Unofficial Ambassadors: American Military Families Overseas and the Cold War, 1946-1965

By Donna Alvah | Go to book overview

3
A U.S. Lady's World

On November 2, 1960, Democratic presidential nominee John F. Kennedy proposed a government-sponsored “Peace Corps” that arose from a vision of the United States as a humanitarian, democratic world leader desirous of selflessly assisting the poorest peoples of less powerful and privileged nations. The idea excited Americans. Over the next three months, thousands wrote letters asking how they could join, and a Gallup Poll reported that seventy-one percent of those questioned supported Kennedy's proposal.1 The idea of a U.S. government-sponsored body of American volunteers striving with peoples at the grassroots level to better their societies expressed the deep wish of Americans to see their country not only as a militarily and economically dominant power that used its strength to serve national self-interest, but also as a noble, beneficent force for aiding humankind.2

In response to Kennedy's inauguration and the impending creation of the Peace Corps, U.S. Lady editors Alvadee and John Adams wrote in their February 1961 editorial that military wives abroad possessed extensive experience in “volunteer foreign aid” and had already constituted a “Peace Corps” since 1946, when American military families first arrived in Germany.3 The editorial struck a chord with readers. A letter to the editors signed by Mrs. Bob Pennington stated that “wives and children of the military are peace corps 'natural[s].'” In another letter, Marie Nasch declared that American military wives were “LADY 'diplomats'” and “the finest, most gracious Peace Corps any country could ask for.” Nasch entreated Kennedy to use military wives in the Peace Corps: “Put us in the picture, Mr. President. We've been there all this time, but no one has noticed us except our thousands of foreign friends who have said sayonara, auf wiedersehen, au revoir, and what have you, with tears in their eyes.” Nasch, whose husband would soon retire from the military, volunteered her own services.4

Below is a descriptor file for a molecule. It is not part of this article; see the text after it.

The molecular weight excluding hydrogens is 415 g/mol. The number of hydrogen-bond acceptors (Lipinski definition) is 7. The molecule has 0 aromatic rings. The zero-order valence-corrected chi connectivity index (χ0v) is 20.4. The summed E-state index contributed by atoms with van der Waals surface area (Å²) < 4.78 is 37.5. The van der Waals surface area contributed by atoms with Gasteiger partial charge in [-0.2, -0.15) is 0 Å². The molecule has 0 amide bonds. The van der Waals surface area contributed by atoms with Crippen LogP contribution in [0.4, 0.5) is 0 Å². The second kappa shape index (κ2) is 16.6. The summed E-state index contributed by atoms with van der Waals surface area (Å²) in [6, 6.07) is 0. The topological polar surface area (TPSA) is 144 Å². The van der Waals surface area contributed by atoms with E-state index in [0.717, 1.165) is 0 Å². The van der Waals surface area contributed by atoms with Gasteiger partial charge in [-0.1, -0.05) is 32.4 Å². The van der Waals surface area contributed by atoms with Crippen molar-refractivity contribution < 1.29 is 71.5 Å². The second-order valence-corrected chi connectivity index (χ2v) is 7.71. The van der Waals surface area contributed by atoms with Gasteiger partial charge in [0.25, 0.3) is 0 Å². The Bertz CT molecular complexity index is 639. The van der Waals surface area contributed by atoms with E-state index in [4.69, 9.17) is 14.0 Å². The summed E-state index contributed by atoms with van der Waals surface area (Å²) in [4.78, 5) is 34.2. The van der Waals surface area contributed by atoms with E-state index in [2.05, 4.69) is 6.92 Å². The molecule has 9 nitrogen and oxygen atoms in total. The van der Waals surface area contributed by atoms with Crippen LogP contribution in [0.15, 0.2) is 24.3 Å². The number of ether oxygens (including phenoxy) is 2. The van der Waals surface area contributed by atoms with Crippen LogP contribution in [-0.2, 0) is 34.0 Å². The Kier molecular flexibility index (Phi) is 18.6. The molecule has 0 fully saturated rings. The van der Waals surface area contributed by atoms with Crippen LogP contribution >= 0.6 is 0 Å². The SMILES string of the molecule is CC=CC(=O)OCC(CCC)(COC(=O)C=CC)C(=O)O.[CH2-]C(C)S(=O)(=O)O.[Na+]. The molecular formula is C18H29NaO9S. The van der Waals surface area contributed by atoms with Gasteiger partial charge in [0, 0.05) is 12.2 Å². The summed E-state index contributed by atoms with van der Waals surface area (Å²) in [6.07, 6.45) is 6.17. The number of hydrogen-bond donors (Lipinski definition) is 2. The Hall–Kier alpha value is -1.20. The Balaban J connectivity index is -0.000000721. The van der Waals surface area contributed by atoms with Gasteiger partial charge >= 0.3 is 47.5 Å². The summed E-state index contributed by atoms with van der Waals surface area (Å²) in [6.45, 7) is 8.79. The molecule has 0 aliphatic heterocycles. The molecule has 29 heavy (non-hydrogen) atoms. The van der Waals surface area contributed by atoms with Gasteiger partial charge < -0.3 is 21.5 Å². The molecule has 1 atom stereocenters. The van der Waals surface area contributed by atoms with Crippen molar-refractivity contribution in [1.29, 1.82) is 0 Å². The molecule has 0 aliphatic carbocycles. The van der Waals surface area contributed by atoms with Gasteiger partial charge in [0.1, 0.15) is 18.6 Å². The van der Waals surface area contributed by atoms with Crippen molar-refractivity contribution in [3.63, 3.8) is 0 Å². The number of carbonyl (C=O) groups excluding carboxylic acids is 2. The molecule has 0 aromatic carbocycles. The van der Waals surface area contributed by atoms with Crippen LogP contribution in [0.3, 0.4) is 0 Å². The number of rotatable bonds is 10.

Many military wives, like Peace Corps volunteers, tried to embody the post – World War II ideal of “humanitarian internationalism.”5 They sought to establish international alliances based on friendship, coopera-

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Unofficial Ambassadors: American Military Families Overseas and the Cold War, 1946-1965
Table of contents

Table of contents

  • Title Page iii
  • Contents vii
  • Acknowledgments ix
  • Introduction 1
  • 1: Going Overseas 14
  • 2: Unofficial Ambassadors 38
  • 3: A U.S. Lady's World 81
  • 4: “shoulder to Shoulder” with West Germans 131
  • 5: “dear Little Okinawa” 167
  • 6: Young Ambassadors 198
  • Conclusion 226
  • Notes 235
  • Bibliography 261
  • Index 273
  • About the Author 291
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